It has always fascinated me studying Western high culture, how much we revere Homeric style of expressing ideas, even though we ourselves have largely retreated to the linguistic consequent of Platonism (regress from forms) and Aristotelianism (rigorous classifications), with an enormous battery of terms each of which is tasty, but rather one dimensional. A friend of my father’s, who wrote one of many books about Igbo proverbs, liked to tell a story of the colonial British schoolmaster who came into class reeling off the great humanistic concepts of Western Philosophy from bits of the Symposium to Descartes and beyond, intending to dazzle the savage children. The children responded over and over along the lines of: “oh, you mean…” and then some native proverb.
Even as Nigeria has pressed together so many native tongues with a mortar of English, the love of proverbs is still everywhere evident. You’ll find them on the side of most commercial vehicles, from construction lorries to long-haul “luxury buses,” sometimes a translation of a native proverb, often a standard British schoolboy number (though these are rapidly losing out to religious mottoes). I recall seeing a lot of “No condition is permanent,” which is a neat specimen because this idea, rightly placed among the laurel leaves of sage Heraclitus, is also covered in what feels like hundreds of native proverbs, including expansions on the Igbo kernel echi di ime (“tomorrow is pregnant” in its poor, flattened rendition).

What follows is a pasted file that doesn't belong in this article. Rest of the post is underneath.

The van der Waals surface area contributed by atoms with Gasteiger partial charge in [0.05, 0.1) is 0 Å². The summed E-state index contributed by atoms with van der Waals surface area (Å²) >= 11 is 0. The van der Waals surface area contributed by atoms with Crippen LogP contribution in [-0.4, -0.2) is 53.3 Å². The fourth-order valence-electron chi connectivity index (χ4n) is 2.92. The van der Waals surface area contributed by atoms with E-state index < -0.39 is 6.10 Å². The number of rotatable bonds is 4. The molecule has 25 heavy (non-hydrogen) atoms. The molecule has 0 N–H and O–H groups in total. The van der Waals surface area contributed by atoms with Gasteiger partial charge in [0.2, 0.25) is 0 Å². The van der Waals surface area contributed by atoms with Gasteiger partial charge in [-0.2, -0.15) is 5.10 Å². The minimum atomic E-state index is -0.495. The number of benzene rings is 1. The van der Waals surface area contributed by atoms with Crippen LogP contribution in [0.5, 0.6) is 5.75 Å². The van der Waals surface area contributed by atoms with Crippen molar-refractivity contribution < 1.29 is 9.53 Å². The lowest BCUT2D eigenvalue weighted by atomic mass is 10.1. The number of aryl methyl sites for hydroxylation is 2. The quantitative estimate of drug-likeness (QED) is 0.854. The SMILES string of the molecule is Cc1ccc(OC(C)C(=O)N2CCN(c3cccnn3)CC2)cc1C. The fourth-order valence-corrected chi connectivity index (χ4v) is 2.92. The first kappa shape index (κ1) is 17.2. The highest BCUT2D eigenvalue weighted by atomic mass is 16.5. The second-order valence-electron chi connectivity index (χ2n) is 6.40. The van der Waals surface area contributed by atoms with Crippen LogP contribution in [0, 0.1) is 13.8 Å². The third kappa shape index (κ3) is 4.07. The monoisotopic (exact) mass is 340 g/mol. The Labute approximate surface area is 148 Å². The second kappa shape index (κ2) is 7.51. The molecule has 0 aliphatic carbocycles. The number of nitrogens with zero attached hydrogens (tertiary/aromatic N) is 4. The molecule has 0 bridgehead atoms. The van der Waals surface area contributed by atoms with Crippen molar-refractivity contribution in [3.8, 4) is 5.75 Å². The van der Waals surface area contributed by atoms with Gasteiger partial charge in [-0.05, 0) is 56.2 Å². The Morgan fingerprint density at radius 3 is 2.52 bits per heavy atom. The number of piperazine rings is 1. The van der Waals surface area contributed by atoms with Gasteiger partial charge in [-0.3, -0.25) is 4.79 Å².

14. Affirmative action is a dodgy idea. Every culture has its social injustices, and as we in modern civilization rightly strive to reduce these, sometimes we apply a sledgehammer to scalded flesh and complicate injury with our well-meaning ministrations. For many complicated reasons British colonial rule left Nigeria rather stratified, with a larger professional class infused within some regions than others. These led to migrations and cultural conflicts that fueled the Biafran war. After the traumatic war, the government decided that it would force a re-balancing of these historical disparities in an effort to relieve some of these tensions short term, and to reduce their causes long term. They applied a rigid system of ethnic quotas in education and jobs, some of which had positive effect, such as encouragement of students to travel from their homes to other regions of the country at the secondary and University level. Unfortunately, there are just as many negatives, including the promotion of unqualified people at the professional and even elite government level, and grade inflation such that students of targeted ethnicity are shoehorned into schooling beyond their aptitude. This not only wastes resources but also perpetuates the very stereotypes the quota system was meant to rub away.